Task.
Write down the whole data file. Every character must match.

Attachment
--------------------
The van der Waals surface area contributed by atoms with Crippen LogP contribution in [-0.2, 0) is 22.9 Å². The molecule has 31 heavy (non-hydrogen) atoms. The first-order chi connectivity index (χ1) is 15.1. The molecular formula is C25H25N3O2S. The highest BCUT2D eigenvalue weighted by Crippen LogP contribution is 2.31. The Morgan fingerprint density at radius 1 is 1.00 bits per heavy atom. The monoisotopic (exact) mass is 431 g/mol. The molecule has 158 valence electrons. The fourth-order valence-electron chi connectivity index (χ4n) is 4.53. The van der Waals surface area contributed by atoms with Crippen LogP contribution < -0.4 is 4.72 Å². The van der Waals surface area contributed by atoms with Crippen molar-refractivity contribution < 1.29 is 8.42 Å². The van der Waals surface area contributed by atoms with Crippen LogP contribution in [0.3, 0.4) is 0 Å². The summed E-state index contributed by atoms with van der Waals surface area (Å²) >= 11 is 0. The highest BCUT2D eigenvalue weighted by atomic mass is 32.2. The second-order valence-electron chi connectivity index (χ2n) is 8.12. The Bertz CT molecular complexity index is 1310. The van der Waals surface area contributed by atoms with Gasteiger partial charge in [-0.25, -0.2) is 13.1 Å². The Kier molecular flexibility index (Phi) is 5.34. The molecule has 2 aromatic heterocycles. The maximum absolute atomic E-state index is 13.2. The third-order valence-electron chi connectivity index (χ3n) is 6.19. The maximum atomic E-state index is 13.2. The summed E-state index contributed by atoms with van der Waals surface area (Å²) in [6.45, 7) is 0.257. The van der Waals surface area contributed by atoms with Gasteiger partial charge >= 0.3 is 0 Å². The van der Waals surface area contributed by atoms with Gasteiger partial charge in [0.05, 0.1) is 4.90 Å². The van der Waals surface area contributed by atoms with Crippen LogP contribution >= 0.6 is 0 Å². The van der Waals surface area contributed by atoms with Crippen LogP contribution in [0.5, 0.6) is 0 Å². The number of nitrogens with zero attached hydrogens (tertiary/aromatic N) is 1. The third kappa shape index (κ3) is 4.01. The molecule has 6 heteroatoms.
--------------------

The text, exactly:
The van der Waals surface area contributed by atoms with Crippen LogP contribution in [-0.2, 0) is 22.9 Å². The molecule has 31 heavy (non-hydrogen) atoms. The first-order chi connectivity index (χ1) is 15.1. The molecular formula is C25H25N3O2S. The highest BCUT2D eigenvalue weighted by Crippen LogP contribution is 2.31. The Morgan fingerprint density at radius 1 is 1.00 bits per heavy atom. The monoisotopic (exact) mass is 431 g/mol. The molecule has 158 valence electrons. The fourth-order valence-electron chi connectivity index (χ4n) is 4.53. The van der Waals surface area contributed by atoms with Crippen LogP contribution < -0.4 is 4.72 Å². The van der Waals surface area contributed by atoms with Crippen molar-refractivity contribution < 1.29 is 8.42 Å². The van der Waals surface area contributed by atoms with Crippen LogP contribution in [0.3, 0.4) is 0 Å². The summed E-state index contributed by atoms with van der Waals surface area (Å²) >= 11 is 0. The highest BCUT2D eigenvalue weighted by atomic mass is 32.2. The second-order valence-electron chi connectivity index (χ2n) is 8.12. The Bertz CT molecular complexity index is 1310. The van der Waals surface area contributed by atoms with Gasteiger partial charge in [-0.25, -0.2) is 13.1 Å². The Kier molecular flexibility index (Phi) is 5.34. The molecule has 2 aromatic heterocycles. The maximum absolute atomic E-state index is 13.2. The third-order valence-electron chi connectivity index (χ3n) is 6.19. The maximum atomic E-state index is 13.2. The summed E-state index contributed by atoms with van der Waals surface area (Å²) in [6.45, 7) is 0.257. The van der Waals surface area contributed by atoms with Gasteiger partial charge >= 0.3 is 0 Å². The van der Waals surface area contributed by atoms with Gasteiger partial charge in [0.05, 0.1) is 4.90 Å². The van der Waals surface area contributed by atoms with Crippen LogP contribution >= 0.6 is 0 Å². The van der Waals surface area contributed by atoms with Crippen LogP contribution in [0.5, 0.6) is 0 Å². The number of nitrogens with zero attached hydrogens (tertiary/aromatic N) is 1. The third kappa shape index (κ3) is 4.01. The molecule has 6 heteroatoms.